KUALA LUMPUR: The Malaysian Court of Appeal upheld on Wednesday former Prime Minister Najib Razak’s 12-year jail sentence for his role in a multibillion-dollar corruption scandal at the 1Malaysia Development Berhad state investment fund.
Najib was sentenced by a high court in July 2020 and fined $50 million on charges of criminal breach of trust, money laundering and abuse of power relating to illegally receiving RM42 million ($10 million) from SRC International, a former subsidiary of the now-defunct 1MDB.
Investigators allege at least $4.5 billion was embezzled from 1MDB and laundered by Najib’s associates. Najib has pleaded not guilty and consistently denied any wrongdoing, saying he had been misled by Malaysian fugitive financier Low Taek Jho. The scandal brought down Najib’s government in 2018.
As the Court of Appeal upheld the 2020 verdict, lead judge Abdul Karim Abdul Jalil said the case was a “national embarrassment.”
“This is not something that can be said to have been done in the national interest,” he said while reading the decision. “There is no national interest here, just national embarrassment.”
The court had agreed to the defense’s request to stay the jail term pending a final appeal. Until then, Najib will remain out on bail.
The former prime minister and his legal counsel, Mohammed Shafee Abdullah, attended the court proceedings via a video call, as they had reportedly been in touch with contacts who tested positive for COVID-19.
In an online press conference afterward, Najib said he was “very disappointed” with the judgment.
“I would like to reiterate and say I didn’t know, nor did I ask or …direct anyone for RM42 million to my account,” he said.
Lead prosecutor V. Sithambaram told reporters that a decision in Najib’s final appeal will be made by the federal court, the country’s top court, within the next six to nine months, but the appeal court’s verdict showed the conviction “according to law and facts.”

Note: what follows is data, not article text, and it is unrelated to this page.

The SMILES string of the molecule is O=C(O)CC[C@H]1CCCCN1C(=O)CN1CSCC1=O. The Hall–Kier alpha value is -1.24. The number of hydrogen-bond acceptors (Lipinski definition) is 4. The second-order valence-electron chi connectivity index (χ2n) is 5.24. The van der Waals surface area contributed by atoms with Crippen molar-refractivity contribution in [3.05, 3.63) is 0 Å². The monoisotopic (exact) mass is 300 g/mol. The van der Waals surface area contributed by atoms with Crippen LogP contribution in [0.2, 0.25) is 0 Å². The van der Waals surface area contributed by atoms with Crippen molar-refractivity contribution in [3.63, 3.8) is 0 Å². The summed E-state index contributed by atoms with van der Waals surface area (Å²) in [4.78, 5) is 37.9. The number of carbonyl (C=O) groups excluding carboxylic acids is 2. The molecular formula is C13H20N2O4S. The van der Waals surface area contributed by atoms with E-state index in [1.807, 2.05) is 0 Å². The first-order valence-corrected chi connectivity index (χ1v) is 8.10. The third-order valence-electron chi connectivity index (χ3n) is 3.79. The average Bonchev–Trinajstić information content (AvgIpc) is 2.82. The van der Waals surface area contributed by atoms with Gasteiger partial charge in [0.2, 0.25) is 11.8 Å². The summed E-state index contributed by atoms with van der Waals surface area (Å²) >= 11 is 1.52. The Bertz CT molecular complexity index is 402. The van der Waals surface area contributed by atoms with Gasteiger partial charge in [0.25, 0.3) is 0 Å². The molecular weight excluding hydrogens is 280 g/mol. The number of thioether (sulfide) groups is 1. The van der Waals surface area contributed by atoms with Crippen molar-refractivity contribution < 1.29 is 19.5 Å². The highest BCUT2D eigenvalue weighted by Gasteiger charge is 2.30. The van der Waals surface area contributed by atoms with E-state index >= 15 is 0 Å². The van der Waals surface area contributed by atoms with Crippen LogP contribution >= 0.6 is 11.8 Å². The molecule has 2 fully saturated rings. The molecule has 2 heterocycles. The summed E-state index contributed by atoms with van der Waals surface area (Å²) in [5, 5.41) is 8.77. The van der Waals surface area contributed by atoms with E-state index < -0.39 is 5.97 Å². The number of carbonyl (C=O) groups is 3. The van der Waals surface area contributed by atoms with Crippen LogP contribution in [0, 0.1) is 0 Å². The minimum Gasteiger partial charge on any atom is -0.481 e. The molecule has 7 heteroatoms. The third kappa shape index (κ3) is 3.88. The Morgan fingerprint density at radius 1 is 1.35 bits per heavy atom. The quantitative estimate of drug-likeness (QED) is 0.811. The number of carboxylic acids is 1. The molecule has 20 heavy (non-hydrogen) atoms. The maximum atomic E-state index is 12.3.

The 68-year-old politician remains a key figure in the ruling United Malays National Organization party, which has led coalition governments since independence from Britain in 1957.
Toppled in 2018 over the 1MDB scandal, the party returned to power in August.
While the Court of Appeal verdict may not dent Najib’s popularity, it deals a blow to his possible comeback to the country’s top office in the next general election scheduled to take place by 2023.
“In terms of popularity, I don’t think there will be any effect, as the supporters will support Najib regardless of his conviction,” Dr. Oh Ei Sun, a senior fellow at the Singapore Institute of International Affairs, told Arab News.
“However, if his conviction is not reversed by the time of the next general election, he might not be able to run. If he cannot run, he cannot become prime minister again.” Dozens of Najib’s supporters turned up at the Court of Appeal in Putrajaya as the verdict was announced.
One of them, Amaruddin, 67, who goes by one name, said he had traveled 200 km from Terengganu to stand in solidarity with Najib, whom he believes has fallen prey to political persecution.
“Najib is innocent and has been charged because he was vilified by the previous government,” Amaruddin said. “He will get out of this unscathed.”